Over the summer, it was clear that our Autumn Sunset climbing rose was overgrowing its bounds. I consider it the focal point of our front garden and since the flowering last summer was only so-so compared to previous years, I decided to cut out the oldest cane.....
.......this bad boy, which seriously could be used as a weapon.
What I didn't realize was that this bad boy pretty much held up the whole top of the rose.
I stepped back from the massacre and went, "oops". Charlie has a look on his face like, "I had nothing to do with this. I'm completely innocent."
I did find a vacant nest, a testament to some very brave birds.
Lyle came home that day, looked at our lopsided entry, and asked a very good question, "Why NOW?" Massive pruning during the summer is not a good idea and not recommended by anyone who knows an iota about gardening. It was just a bad spur-of-the-moment decision O.K.? And I should mention that at the time, Bruder was refusing to get a haircut.
But I've learned my lesson (and mercifully Bruder has decided he looks better with short hair). Last week I bought a big fat pruning book and religiously studied the section on climbing roses. It suggested pruning in winter, when you can actually see the structure and know what you're doing. What a novel idea! I meticulously followed the instructions and after several hours of work, here is one side pruned and ready for a glorious summer:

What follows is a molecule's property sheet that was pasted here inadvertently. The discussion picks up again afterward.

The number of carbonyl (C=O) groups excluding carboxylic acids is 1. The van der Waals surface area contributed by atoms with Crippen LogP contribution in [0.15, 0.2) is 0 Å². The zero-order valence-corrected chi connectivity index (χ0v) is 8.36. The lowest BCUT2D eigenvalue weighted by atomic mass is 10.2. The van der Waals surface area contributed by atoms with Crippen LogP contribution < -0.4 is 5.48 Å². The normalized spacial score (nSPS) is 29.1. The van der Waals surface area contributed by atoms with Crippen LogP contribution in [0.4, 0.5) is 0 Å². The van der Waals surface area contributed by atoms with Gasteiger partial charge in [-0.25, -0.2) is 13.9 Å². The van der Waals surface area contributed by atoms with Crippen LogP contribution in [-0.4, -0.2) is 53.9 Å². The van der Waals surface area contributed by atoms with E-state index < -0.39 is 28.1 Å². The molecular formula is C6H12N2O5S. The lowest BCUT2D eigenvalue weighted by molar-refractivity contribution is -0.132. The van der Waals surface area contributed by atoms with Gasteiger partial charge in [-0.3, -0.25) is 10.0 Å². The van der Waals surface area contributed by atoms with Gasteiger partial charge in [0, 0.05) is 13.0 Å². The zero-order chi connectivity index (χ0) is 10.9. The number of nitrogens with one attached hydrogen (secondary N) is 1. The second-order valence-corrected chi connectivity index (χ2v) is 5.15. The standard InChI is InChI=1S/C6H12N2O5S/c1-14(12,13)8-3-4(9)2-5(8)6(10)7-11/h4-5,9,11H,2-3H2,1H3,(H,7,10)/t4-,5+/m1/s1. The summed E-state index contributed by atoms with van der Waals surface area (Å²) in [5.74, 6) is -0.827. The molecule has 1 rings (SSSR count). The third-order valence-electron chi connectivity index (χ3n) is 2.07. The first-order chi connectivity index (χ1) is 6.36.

I untied the whole rose and tied it all back on, spacing things out to evenly cover the trellis.
The other side obviously still needs some work and I'm debating on my method. As I said, I followed the instructions for the first side: I angled my cuts, counting 2-5 buds from the beginning of each lateral. I cut out diseased or crossing branches and I thinned out the spindly growth. But my favorite part of the pruning book, after literally pages of instruction, came in one little paragraph that left me laughing out loud (a rare thing in a pruning book). It said:
"In recent years, the question has arisen as to whether using the traditional pruning method is worthwhile. Since 1990, a British program of pruning trials has been comparing traditional with quite revolutionary rose-pruning methods. The most spectacular of the findings is that rose bushes that are simply cut down with a hedge trimmer flower as well, if not better, than those that are painstakingly pruned on traditional lines. Hedge-trimmer pruning, with no attempt to remove dead wood, is, therefore now being recommended by some writers, though not by the body that hosted the trials, England's Royal National Rose Society."
So, you can spend literally hours measuring and angling each cut or you could just fire up the hedge trimmer and with a quick "NNNnnnRRRRrrrr" be done with it? My past technique wasn't necessarily wrong, it was revolutionary! Who knew?! So, on the other side of my Autumn Sunsent I may just whack away with reckless abandon and see which side does better. When I've finished my study, I'll present my findings at the next meeting of England's Royal National Rose Society.
I'm sure they'd like to know.